Brussels | Reuters –– ChemChina won conditional EU antitrust approval on Wednesday for its US$43 billion bid for Swiss pesticides and seeds group Syngenta, a deal that could help China boost its domestic agricultural output.
The deal is one of several reshaping the agricultural chemicals and seeds market, even as these deals trigger fears among some farmers that bigger, more powerful suppliers could be better placed to push up prices and economize on developing new herbicides and pesticides.
Reuters reported on Feb. 2 that the deal, the largest foreign acquisition by a Chinese company, would be cleared with conditions.
The European Commission said planned asset sales would address its competition concerns.
“It is important for European farmers and ultimately consumers that there will be effective competition in pesticide markets, also after ChemChina’s acquisition of Syngenta,” European Competition Commissioner Margrethe Vestager said in a statement.
ChemChina will sell a large chunk of its subsidiary Adama’s pesticide, herbicides and insecticides business, its seed treatment products for cereals and sugar beet and a substantial part of its plant growth regulator business for cereals.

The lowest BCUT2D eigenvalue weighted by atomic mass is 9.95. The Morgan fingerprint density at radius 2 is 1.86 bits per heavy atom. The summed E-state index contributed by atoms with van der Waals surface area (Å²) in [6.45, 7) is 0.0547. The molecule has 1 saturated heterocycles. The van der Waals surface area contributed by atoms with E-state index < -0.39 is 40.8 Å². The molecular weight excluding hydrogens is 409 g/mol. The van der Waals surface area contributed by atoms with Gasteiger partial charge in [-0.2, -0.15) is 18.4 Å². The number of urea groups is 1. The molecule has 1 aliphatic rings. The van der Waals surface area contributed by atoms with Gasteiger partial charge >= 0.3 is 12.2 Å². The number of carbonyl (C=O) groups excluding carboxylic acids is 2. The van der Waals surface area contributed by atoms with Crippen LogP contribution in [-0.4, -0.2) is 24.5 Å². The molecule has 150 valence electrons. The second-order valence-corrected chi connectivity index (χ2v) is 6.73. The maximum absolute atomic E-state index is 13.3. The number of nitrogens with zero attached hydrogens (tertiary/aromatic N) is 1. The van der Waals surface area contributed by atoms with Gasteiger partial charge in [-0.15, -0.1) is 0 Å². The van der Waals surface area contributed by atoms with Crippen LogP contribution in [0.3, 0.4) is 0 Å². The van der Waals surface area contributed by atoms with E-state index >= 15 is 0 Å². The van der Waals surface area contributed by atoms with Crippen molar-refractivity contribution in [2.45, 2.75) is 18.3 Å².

American Vanguard (Amvac) said it struck a deal with Adama to acquire three crop protection product lines, without disclosing financial terms.
Bernstein Research analyst Jeremy Redenius said that since Adama focuses on established crop chemicals that have lost patent protection, potential buyers of other assets would likely be from the same industry segment, such as FMC, Nufarm and Sumitomo Chemical.
Redenius added that BASF was unlikely to bid due to its focus on patented substances.
BASF and FMC declined to comment. Australia’s Nufarm and Japan’s Sumitomo were not immediately available for comment outside regular business hours.
Syngenta said the EU’s go-ahead was a major step toward closing the transaction, expected in the second quarter of 2017.
Some of Syngenta’s pesticides will also be put on the block. The world No. 1 pesticides maker sells its products in more than 90 countries under such brand names as Acuron, Axial, Beacon and Callisto. It sells seeds such as cereals, corn, rice, soybeans and vegetables.
U.S. antitrust authorities also nodded the deal through on Tuesday on condition ChemChina divests three products. Canada’s Competition Bureau signed off on the deal in February.
According to a Syngenta spokesperson, the last remaining countries to provide regulatory clearance on the deal include China, India and Mexico.
The EU’s approval came a week after it cleared the US$130 billion Dow Chemical and DuPont merger in return for hefty asset sales, including global research and development facilities.
— Foo Yun Chee is a Reuters correspondent covering competition issues from Brussels. Additional reporting for Reuters by Ludwig Burger in Frankfurt.